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Supreme Court orders parties in arbitration to abide by errors they made 


The Supreme Court has ordered parties to be bound by the terms of their contract, adding that they must also be bound by mistakes they made, condoned and invariably waived.

The apex court pronounced this while delivering judgment in an appeal emanating from an arbitration dispute between Dr. Charles Mekwunye and Christian Imoukhuede wherein the Court of Appeal had nullified an arbitrary award, a tenancy arbitration agreement between the parties on the basis of an error in the agreement.

Dr. Mekwunye had in 2006 dragged Imoukhuede before an abritration panel over a tenancy dispute between them. After the arbitration panel delivered its judgment in favour of Mekwunye, Imoukhuede approached the High Court of Lagos to nullify the arbitrary award, which the High Court refused.

He further approached the Court of Appeal seeking to nullify the decision on several groundings including that there was an error in the arbitration agreement.


Imoukhude through his counsel contended at the lower court that while part of the arbitration clause in the tenancy agreement had stipulated that any dispute between parties must be settled by Chartered Institute of Arbitrators London, Nigeria branch, there was no such known body as the only Arbitration body then was Chartered Institute of Arbitrators, UK, Nigeria branch.

In its decision, the Court of Appeal giving a literally meaning to the interpretation of the clause allowed the appeal and reversed the earlier decision of the arbitration panel affirmed by the High Court.

But the Supreme Court in a unanimous decision by all five Justices held that since parties in a contract are bound by the terms of their contract, they must also be bound by errors and mistakes they have condoned and waived.

In her concurring judgment, Justice Mary Peter-Odili said: “The argument is that “the Chartered Institute of Arbitrators, London, Nigeria Chapter” is non-existent, making the referral to a non-existent body unenforceable. Indeed, parties are bound by their contract. However, where such terms or expression will not be absurd or is unambiguous, the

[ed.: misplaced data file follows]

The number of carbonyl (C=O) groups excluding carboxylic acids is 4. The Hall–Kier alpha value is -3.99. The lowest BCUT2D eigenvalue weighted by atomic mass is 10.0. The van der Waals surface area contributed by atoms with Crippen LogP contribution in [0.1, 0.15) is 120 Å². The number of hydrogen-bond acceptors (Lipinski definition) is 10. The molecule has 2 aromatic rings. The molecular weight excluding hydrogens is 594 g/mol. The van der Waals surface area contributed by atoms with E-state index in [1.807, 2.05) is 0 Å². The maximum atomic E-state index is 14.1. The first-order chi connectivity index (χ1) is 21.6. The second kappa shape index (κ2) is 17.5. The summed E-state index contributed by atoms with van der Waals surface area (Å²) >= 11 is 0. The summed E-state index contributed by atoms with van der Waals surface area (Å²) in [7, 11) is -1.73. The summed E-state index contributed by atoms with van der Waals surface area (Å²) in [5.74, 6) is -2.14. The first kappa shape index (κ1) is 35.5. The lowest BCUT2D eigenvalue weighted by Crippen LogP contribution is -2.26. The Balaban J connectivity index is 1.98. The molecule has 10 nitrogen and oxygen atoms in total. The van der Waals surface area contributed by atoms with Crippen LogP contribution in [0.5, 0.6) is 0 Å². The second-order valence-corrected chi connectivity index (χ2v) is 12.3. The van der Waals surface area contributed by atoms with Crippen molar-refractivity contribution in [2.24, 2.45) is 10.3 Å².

intention of the parties is read into the contract.

“Furthermore, the respondent was a party to the Tenancy Agreement and read same before appending his signature or subscribe to be bound by same.  If he knew and believed that Chartered Institute of Arbitration London, Nigeria Chapter” was non-existent, why did he agree to be bound by same?

“I agree with the interpretation given by the trial court and I stand by it. Since parties are bound by the terms of their contracts, they must also be bound by errors and mistakes they have condoned and waived. The error having been condoned by the respondent is part and parcel of their contract and shall be interpreted so by me.”

On the issue of whether the lower court was right when it held that two parties to the arbitration agreement must have a say in the appointment of the arbitration, the apex court held that the respondent having submitted himself to the arbitration clause, cannot longer resile from the decision simply because he is challenging the appointment of a sole arbitrator, which he subscribed to.

The apex court then affirmed the arbitrary award compelling Imoukhuede to pay same to Dr. Mekwunye.

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